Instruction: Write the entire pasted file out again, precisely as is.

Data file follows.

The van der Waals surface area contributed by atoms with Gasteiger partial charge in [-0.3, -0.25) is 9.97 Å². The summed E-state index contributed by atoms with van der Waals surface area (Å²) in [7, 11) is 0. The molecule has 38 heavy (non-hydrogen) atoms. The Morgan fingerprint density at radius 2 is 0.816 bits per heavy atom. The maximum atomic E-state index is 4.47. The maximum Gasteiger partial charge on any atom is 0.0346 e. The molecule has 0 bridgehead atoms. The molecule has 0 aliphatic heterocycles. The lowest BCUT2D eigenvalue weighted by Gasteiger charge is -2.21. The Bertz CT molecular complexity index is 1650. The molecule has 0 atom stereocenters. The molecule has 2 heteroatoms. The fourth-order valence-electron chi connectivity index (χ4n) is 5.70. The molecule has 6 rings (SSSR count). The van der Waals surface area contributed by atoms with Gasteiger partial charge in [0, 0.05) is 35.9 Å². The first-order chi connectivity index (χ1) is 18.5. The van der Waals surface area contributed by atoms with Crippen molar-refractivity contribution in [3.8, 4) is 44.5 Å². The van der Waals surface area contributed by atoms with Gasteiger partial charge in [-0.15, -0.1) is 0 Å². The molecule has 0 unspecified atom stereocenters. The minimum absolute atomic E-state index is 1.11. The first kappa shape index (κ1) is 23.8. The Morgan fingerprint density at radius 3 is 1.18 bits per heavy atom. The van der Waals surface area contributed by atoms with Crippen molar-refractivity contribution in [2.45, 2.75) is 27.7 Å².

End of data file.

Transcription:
The van der Waals surface area contributed by atoms with Gasteiger partial charge in [-0.3, -0.25) is 9.97 Å². The summed E-state index contributed by atoms with van der Waals surface area (Å²) in [7, 11) is 0. The molecule has 38 heavy (non-hydrogen) atoms. The Morgan fingerprint density at radius 2 is 0.816 bits per heavy atom. The maximum atomic E-state index is 4.47. The maximum Gasteiger partial charge on any atom is 0.0346 e. The molecule has 0 bridgehead atoms. The molecule has 0 aliphatic heterocycles. The lowest BCUT2D eigenvalue weighted by Gasteiger charge is -2.21. The Bertz CT molecular complexity index is 1650. The molecule has 0 atom stereocenters. The molecule has 2 heteroatoms. The fourth-order valence-electron chi connectivity index (χ4n) is 5.70. The molecule has 6 rings (SSSR count). The van der Waals surface area contributed by atoms with Gasteiger partial charge in [0, 0.05) is 35.9 Å². The first-order chi connectivity index (χ1) is 18.5. The van der Waals surface area contributed by atoms with Crippen molar-refractivity contribution in [3.8, 4) is 44.5 Å². The van der Waals surface area contributed by atoms with Gasteiger partial charge in [-0.15, -0.1) is 0 Å². The molecule has 0 unspecified atom stereocenters. The minimum absolute atomic E-state index is 1.11. The first kappa shape index (κ1) is 23.8. The Morgan fingerprint density at radius 3 is 1.18 bits per heavy atom. The van der Waals surface area contributed by atoms with Crippen molar-refractivity contribution in [2.45, 2.75) is 27.7 Å².